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Expertise and InnovationInformation Technology Strategies in the Financial Services Sector$
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Robin Fincham, James Fleck, Rob Procter, Harry Scarbrough, Margaret Tierney, and Robin Williams

Print publication date: 1995

Print ISBN-13: 9780198289043

Published to Oxford Scholarship Online: October 2011

DOI: 10.1093/acprof:oso/9780198289043.001.0001

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User Relations and IT Integration

User Relations and IT Integration

Chapter:
(p.209) 10 User Relations and IT Integration
Source:
Expertise and Innovation
Author(s):

Robin Fincham

James Fleck

Rob Procter

Harry Scarbrough

Margaret Tierney

Robin Williams

Publisher:
Oxford University Press
DOI:10.1093/acprof:oso/9780198289043.003.0010

One of the most important changes in the nature of systems development in recent years reflects the forms of user knowledge being brought within the development process. As has already been mentioned, systems expertise is increasingly differentiated and distributed. Bringing together this complex of knowledges and controlling the relations between user groups and information technology (IT) departments represent key aspects of the management of expertise. We might ask why user participation in development should be singled out at all. This chapter examines user-led innovation, focusing on the role played by users in decision-making around IT. It has long been recognized that ‘user involvement’ is a problematic (and political) activity. A composite typology of users is developed on the basis of dimensions of organizational power and the possession of systems skills. This chapter argues that many questions of the nature and role of user innovation reflect the issue of user relations within the broader organization and the crisis of integration of IT functions; this in turn reflects an occupational transition from service function to strategic role.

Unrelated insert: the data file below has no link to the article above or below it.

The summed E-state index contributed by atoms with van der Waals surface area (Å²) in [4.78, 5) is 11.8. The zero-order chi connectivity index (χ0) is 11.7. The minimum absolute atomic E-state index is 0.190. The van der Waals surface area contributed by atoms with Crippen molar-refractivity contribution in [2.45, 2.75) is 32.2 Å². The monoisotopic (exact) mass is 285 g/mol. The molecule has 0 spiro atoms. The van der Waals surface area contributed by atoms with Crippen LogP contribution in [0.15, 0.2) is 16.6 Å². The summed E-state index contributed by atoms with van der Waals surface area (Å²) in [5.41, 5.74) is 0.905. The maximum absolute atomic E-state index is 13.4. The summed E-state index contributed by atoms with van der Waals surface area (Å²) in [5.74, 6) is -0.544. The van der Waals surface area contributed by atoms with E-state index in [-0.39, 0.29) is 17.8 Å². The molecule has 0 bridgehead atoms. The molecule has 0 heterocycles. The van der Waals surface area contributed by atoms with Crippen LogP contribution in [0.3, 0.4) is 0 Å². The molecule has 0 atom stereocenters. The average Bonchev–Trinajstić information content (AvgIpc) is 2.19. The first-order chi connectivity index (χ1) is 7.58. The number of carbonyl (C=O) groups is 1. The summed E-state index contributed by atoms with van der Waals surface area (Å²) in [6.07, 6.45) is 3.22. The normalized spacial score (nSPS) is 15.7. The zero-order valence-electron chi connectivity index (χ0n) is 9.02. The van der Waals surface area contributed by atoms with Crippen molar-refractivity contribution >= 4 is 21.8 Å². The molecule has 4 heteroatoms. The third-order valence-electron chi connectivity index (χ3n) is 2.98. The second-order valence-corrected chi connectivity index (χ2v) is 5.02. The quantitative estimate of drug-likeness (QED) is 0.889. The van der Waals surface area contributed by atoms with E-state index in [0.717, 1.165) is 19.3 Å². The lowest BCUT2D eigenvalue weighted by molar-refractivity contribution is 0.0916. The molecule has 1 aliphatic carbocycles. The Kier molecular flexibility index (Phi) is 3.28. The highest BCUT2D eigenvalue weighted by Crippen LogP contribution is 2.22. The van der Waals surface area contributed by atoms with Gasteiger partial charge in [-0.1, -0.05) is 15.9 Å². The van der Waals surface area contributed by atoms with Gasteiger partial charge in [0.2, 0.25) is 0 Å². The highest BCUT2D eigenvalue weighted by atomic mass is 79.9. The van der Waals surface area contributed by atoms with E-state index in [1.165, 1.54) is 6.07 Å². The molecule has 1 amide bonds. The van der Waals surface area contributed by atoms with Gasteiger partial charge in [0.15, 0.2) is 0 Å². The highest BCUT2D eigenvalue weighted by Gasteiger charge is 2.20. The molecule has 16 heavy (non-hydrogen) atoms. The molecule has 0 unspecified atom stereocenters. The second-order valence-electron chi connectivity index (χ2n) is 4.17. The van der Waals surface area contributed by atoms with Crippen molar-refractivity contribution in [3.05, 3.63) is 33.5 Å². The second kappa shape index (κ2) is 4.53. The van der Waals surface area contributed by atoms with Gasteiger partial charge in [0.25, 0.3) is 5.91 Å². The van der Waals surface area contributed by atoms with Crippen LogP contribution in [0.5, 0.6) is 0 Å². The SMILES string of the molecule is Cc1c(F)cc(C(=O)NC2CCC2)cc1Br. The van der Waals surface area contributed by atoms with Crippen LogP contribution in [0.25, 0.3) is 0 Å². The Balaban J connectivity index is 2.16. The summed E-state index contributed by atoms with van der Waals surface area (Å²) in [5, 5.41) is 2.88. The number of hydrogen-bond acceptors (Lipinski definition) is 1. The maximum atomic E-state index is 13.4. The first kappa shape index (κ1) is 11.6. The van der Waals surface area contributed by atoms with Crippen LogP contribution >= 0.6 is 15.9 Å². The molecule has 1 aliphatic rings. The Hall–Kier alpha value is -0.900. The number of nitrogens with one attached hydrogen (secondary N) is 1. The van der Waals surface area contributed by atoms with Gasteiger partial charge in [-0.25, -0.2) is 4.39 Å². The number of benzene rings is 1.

Keywords:   user-led innovation, users, information technology, decision-making, user participation, systems skills, organizational power, user roles, user relations, integration

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